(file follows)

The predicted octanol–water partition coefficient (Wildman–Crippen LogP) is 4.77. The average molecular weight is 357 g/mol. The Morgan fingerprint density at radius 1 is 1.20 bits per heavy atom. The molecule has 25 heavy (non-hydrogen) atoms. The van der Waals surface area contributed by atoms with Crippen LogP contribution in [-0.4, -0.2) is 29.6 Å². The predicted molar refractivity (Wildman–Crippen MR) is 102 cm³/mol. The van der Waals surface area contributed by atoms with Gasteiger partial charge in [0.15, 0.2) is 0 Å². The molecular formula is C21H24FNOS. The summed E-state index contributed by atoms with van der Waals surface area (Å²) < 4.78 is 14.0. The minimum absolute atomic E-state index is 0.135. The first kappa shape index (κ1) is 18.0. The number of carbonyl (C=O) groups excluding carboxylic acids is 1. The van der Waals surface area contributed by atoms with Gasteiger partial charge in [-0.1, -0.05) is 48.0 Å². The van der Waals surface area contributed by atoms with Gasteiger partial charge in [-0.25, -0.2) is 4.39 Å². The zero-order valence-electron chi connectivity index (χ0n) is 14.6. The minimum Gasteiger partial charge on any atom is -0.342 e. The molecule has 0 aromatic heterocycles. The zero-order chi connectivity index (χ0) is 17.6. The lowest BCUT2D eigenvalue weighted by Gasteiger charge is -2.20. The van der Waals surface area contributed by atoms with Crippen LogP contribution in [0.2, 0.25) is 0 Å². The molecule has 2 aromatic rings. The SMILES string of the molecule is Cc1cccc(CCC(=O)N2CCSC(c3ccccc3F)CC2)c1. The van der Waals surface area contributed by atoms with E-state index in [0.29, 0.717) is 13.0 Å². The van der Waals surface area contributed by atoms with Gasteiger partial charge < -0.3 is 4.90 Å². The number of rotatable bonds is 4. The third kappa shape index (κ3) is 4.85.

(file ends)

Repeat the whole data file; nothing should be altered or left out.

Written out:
The predicted octanol–water partition coefficient (Wildman–Crippen LogP) is 4.77. The average molecular weight is 357 g/mol. The Morgan fingerprint density at radius 1 is 1.20 bits per heavy atom. The molecule has 25 heavy (non-hydrogen) atoms. The van der Waals surface area contributed by atoms with Crippen LogP contribution in [-0.4, -0.2) is 29.6 Å². The predicted molar refractivity (Wildman–Crippen MR) is 102 cm³/mol. The van der Waals surface area contributed by atoms with Gasteiger partial charge in [0.15, 0.2) is 0 Å². The molecular formula is C21H24FNOS. The summed E-state index contributed by atoms with van der Waals surface area (Å²) < 4.78 is 14.0. The minimum absolute atomic E-state index is 0.135. The first kappa shape index (κ1) is 18.0. The number of carbonyl (C=O) groups excluding carboxylic acids is 1. The van der Waals surface area contributed by atoms with Gasteiger partial charge in [-0.1, -0.05) is 48.0 Å². The van der Waals surface area contributed by atoms with Gasteiger partial charge in [-0.25, -0.2) is 4.39 Å². The zero-order valence-electron chi connectivity index (χ0n) is 14.6. The minimum Gasteiger partial charge on any atom is -0.342 e. The molecule has 0 aromatic heterocycles. The zero-order chi connectivity index (χ0) is 17.6. The lowest BCUT2D eigenvalue weighted by Gasteiger charge is -2.20. The van der Waals surface area contributed by atoms with Crippen LogP contribution in [0.2, 0.25) is 0 Å². The molecule has 2 aromatic rings. The SMILES string of the molecule is Cc1cccc(CCC(=O)N2CCSC(c3ccccc3F)CC2)c1. The van der Waals surface area contributed by atoms with E-state index in [0.29, 0.717) is 13.0 Å². The van der Waals surface area contributed by atoms with Gasteiger partial charge < -0.3 is 4.90 Å². The number of rotatable bonds is 4. The third kappa shape index (κ3) is 4.85.